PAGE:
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Less than 12 months service? Do parental leave entitlements apply?

The Fair Work Act 2009 provides that an employee will be entitled to take a period of unpaid parental leave if they have worked for their employer for at least 12 months:

  • before the date or expected date of birth if the employee is pregnant
  • before the date of the adoption, or
  • when the leave starts (if the leave is taken after another person cares for the child or takes parental leave)

and have, or will have, responsibility for the care of a child.

This entitlement to unpaid parental leave also applies for casual employees who have:

  • been working for their employer on a regular and systematic basis for at least 12 months
  • a reasonable expectation of continuing work with the employer on a regular and systematic basis, had it not been for the birth or adoption of a child.

However:

  • What happens where a pregnant employee will not satisfy the requirement to have completed 12 months service at the time of the expected due date or adoption date?
  • Are there any statutory entitlements or protections that will apply to the employee in such circumstances?

While an employee who does not satisfy the eligibility criteria will not have an entitlement to access unpaid parental leave under the National Employment Standards, they will continue to have access to several leave entitlements and protections under the both the Fair Work Act 2009 and the equal opportunity legislation that applies in their jurisdiction during their pregnancy.

Transfer to a safe job and ‘no safe job leave’

A pregnant employee may have an entitlement to transfer to a safe job during their pregnancy.

This entitlement will apply even if the employee would not be eligible for the period of unpaid parental leave.

The Fair Work Act 2009 and the Fair Work Amendment Act 2013 provide that a pregnant employee, who provides satisfactory evidence that she is fit for work but that it is inadvisable for her to continue in her present position during a stated period because of:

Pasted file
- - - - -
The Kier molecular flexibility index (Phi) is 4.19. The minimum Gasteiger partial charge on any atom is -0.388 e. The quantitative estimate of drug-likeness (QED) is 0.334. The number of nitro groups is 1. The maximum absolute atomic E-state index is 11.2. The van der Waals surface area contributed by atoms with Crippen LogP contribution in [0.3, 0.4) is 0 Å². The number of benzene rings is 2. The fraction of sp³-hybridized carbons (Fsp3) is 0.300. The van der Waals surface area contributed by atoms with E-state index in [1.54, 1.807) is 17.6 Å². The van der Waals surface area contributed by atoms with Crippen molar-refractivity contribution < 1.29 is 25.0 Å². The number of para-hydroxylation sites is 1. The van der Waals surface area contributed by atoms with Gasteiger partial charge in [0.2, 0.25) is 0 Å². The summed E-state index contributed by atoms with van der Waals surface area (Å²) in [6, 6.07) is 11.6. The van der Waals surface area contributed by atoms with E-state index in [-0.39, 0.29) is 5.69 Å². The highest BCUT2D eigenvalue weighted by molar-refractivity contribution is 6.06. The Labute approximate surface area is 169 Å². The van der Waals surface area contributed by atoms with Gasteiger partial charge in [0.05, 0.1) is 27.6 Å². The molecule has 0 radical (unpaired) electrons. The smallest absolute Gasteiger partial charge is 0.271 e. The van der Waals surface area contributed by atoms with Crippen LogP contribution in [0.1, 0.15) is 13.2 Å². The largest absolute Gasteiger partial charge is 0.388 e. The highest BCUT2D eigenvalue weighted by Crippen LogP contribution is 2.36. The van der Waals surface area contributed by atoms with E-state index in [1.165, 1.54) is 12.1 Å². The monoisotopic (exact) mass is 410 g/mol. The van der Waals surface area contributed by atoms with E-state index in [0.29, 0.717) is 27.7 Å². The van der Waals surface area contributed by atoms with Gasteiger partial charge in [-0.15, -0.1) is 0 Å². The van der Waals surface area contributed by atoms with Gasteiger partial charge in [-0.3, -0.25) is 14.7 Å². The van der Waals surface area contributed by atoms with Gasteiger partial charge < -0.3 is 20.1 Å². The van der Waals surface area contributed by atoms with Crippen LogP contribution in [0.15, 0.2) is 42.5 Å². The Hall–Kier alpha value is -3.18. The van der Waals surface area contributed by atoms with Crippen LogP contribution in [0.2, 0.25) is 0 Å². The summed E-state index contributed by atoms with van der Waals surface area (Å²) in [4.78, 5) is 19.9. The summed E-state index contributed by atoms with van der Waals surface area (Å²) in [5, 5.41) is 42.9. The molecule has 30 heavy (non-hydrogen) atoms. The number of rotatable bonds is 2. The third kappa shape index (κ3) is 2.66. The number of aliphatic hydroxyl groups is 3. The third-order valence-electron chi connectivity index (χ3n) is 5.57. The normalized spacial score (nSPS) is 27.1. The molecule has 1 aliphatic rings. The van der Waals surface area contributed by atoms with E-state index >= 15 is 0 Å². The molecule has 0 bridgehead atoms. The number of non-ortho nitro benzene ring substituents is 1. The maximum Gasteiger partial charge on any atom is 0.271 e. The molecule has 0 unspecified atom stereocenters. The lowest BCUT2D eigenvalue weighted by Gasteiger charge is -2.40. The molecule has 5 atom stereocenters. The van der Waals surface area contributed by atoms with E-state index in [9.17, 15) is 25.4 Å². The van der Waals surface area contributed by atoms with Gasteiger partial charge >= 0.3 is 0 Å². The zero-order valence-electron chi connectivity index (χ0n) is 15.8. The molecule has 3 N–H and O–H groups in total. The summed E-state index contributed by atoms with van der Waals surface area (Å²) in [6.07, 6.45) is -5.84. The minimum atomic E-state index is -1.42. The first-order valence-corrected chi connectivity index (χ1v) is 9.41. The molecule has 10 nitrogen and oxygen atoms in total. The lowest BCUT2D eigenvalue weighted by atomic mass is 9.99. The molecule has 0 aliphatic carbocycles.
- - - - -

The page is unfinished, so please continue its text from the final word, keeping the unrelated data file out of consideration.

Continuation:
• illness or risks arising out of her pregnancy, or
  • hazards connected with that position 

will be entitled to an appropriate safe job if such job is available.

Where there is no appropriate safe job available that the employee can perform, an employee will be entitled to take a period of unpaid “no safe job leave” for the period during the certified ‘risk’.

In circumstances where an employee will not have a statutory entitlement to take unpaid parental leave, the period of “no safe job leave” will be unpaid.

Personal/carer’s leave

An employee will be entitled to take a period of accrued paid personal leave if during their pregnancy they become unfit for work because of a personal illness, or personal injury, affecting the employee.

A period of paid carer’s leave may also be accessed by the employee should they be required to provide care or support to a member of their immediate family (such as a child), or a member of the employee’s household, who requires care or support because of a personal illness, or personal injury, affecting the member; or an unexpected emergency affecting the member.

Annual leave

The employee may request to take a period of accrued paid annual leave either during their pregnancy or immediately following the birth of their child. Such a request cannot be unreasonably refused by the employer. 

Leave without pay

While there is no statutory entitlement to leave without pay, a period of unpaid leave may be approved at the discretion of the employer either during the pregnancy or following the birth of the child.

In addition to available accrued leave entitlements, there are several statutory provisions contained under discrimination legislation which operate to protect an employee from being treated less favourably by their employer based on discriminatory grounds, such as:

  • Pregnancy
  • Plans for pregnancy, or
  • The potential for pregnancy.

As such, all employers are required to reasonably accommodate and support their pregnant employees irrespective of their length of service.

While an employer will not be obliged to provide an employee with less than 12 months service with an extended period of leave after the birth of their child, it is recommended that discussions be held with the employee to explore potential alternatives that may be available. This may include providing a set period of unpaid parental leave to enable the employee to return to work following an agreed period.

If you require assistance with interpreting or applying leave entitlements, or if you require HR Advice on any matter, please contact the team at HR Advice Online at [email protected] or on 1300 720 004.

Information in HR Advice Online guides and blog posts is meant purely for educational discussion of human resources issues. It contains only general information about human resources matters and due to factors, such as government legislation changes, may not be up-to-date at the time of reading. It is not legal advice and should not be treated as such.

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